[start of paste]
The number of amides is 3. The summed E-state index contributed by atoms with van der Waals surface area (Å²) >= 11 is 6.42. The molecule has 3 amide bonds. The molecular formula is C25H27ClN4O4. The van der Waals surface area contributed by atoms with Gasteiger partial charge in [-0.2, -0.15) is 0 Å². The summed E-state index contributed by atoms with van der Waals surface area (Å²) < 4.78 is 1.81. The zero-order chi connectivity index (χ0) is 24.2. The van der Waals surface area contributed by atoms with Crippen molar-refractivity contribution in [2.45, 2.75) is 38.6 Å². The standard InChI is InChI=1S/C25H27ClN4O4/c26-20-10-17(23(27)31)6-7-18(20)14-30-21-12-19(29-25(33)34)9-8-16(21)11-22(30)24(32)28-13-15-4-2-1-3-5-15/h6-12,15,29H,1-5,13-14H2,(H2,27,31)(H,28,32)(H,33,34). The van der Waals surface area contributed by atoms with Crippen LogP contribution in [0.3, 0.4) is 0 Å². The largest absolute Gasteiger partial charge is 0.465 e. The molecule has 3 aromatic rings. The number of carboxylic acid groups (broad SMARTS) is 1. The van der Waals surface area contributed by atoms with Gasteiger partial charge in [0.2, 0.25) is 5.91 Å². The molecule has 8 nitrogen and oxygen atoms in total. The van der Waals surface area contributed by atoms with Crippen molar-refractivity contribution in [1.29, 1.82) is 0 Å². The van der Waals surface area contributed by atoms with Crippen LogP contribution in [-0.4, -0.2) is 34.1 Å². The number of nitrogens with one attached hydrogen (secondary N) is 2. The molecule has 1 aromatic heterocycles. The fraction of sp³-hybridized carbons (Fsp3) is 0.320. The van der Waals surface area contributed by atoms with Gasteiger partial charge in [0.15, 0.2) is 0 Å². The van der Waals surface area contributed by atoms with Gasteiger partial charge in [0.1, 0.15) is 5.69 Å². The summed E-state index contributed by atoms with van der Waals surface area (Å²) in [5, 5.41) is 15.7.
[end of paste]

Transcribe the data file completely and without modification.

The number of amides is 3. The summed E-state index contributed by atoms with van der Waals surface area (Å²) >= 11 is 6.42. The molecule has 3 amide bonds. The molecular formula is C25H27ClN4O4. The van der Waals surface area contributed by atoms with Gasteiger partial charge in [-0.2, -0.15) is 0 Å². The summed E-state index contributed by atoms with van der Waals surface area (Å²) < 4.78 is 1.81. The zero-order chi connectivity index (χ0) is 24.2. The van der Waals surface area contributed by atoms with Crippen molar-refractivity contribution in [2.45, 2.75) is 38.6 Å². The standard InChI is InChI=1S/C25H27ClN4O4/c26-20-10-17(23(27)31)6-7-18(20)14-30-21-12-19(29-25(33)34)9-8-16(21)11-22(30)24(32)28-13-15-4-2-1-3-5-15/h6-12,15,29H,1-5,13-14H2,(H2,27,31)(H,28,32)(H,33,34). The van der Waals surface area contributed by atoms with Crippen LogP contribution in [0.3, 0.4) is 0 Å². The largest absolute Gasteiger partial charge is 0.465 e. The molecule has 3 aromatic rings. The number of carboxylic acid groups (broad SMARTS) is 1. The van der Waals surface area contributed by atoms with Gasteiger partial charge in [0.2, 0.25) is 5.91 Å². The molecule has 8 nitrogen and oxygen atoms in total. The van der Waals surface area contributed by atoms with Crippen molar-refractivity contribution in [1.29, 1.82) is 0 Å². The van der Waals surface area contributed by atoms with Crippen LogP contribution in [-0.4, -0.2) is 34.1 Å². The number of nitrogens with one attached hydrogen (secondary N) is 2. The molecule has 1 aromatic heterocycles. The fraction of sp³-hybridized carbons (Fsp3) is 0.320. The van der Waals surface area contributed by atoms with Gasteiger partial charge in [0.15, 0.2) is 0 Å². The van der Waals surface area contributed by atoms with Gasteiger partial charge in [0.1, 0.15) is 5.69 Å². The summed E-state index contributed by atoms with van der Waals surface area (Å²) in [5, 5.41) is 15.7.